Ahmed H. Zewail
The Nobel Prize in Chemistry 1999
Born: 26 February 1946, Damanhur, Egypt
Died: 2 August 2016, Pasadena, CA, USA
Affiliation at the time of the award: California Institute of Technology (Caltech), Pasadena, CA, USA
Prize motivation: “for his studies of the transition states of chemical reactions using femtosecond spectroscopy”
Prize share: 1/1
Ahmed Zewail was born in Damanhur, Egypt, and grew up in Alexandria. His father worked as a bicycle and motorbike fitter before becoming a government official. After studying at the university in Alexandria, Zewail moved to the US to undertake his PhD at the University of Pennsylvania in Philadelphia. After some time spent working at the University of California, Berkeley, Zewail transferred to the California Institute of Technology in Pasadena in 1976, where he continues to work. Zewail is married with four children.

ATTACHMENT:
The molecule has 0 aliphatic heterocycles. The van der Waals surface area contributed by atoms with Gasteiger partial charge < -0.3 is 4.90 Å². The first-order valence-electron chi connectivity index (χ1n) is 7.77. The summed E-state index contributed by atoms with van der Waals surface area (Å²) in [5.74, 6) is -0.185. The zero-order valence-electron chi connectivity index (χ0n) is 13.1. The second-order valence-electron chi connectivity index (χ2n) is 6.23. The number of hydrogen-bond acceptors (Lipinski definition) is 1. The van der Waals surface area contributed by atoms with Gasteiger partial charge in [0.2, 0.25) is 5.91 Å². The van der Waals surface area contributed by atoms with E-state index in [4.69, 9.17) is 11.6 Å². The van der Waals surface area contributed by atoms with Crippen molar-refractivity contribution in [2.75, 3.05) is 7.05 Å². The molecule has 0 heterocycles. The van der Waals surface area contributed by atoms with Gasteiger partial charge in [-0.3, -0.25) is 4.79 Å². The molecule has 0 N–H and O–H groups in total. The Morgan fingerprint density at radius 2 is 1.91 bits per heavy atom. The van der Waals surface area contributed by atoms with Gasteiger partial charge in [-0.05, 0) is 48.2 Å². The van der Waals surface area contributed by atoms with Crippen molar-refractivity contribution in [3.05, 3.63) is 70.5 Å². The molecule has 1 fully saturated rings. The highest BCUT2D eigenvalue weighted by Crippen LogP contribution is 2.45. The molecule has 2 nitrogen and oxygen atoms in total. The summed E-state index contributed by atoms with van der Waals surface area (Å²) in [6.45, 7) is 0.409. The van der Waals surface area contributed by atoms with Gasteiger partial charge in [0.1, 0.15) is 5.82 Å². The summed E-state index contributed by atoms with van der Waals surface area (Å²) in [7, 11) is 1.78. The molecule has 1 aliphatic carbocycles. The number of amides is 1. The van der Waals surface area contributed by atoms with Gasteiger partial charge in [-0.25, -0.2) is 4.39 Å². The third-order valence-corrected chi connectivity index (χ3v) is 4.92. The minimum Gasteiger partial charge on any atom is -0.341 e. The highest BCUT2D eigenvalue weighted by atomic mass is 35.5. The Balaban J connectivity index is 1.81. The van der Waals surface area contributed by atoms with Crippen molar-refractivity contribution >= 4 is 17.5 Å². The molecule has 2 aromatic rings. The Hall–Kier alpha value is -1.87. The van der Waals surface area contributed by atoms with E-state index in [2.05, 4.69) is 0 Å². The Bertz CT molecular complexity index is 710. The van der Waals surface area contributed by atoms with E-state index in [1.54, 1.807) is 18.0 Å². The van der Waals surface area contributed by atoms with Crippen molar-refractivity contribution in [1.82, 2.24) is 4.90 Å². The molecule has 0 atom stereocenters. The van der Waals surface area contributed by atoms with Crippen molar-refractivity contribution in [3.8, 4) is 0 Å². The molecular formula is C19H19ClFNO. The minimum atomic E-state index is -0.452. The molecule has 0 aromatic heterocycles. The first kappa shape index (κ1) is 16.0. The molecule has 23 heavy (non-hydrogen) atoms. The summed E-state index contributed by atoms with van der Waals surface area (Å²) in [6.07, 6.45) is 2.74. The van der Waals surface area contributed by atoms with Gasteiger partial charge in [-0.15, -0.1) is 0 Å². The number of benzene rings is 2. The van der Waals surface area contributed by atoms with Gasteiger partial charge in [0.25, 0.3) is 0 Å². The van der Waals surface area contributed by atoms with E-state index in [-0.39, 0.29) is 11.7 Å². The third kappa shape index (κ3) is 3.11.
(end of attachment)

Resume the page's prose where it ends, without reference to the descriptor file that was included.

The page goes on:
Chemical reactions in which molecules held together by atoms meet and reorganize into new compounds are one of nature's most fundamental processes. This transition from one constellation to another happens very quickly. The process is possible because the atoms inside a molecule vibrate. The time between these vibrations is very short—10-100 femtoseconds. In the late 1980s Ahmed Zewail developed methods for studying chemical reactions in detail. By using laser technology to produce flashes of light just a few femtoseconds long, reactions can be mapped.
See them all presented here.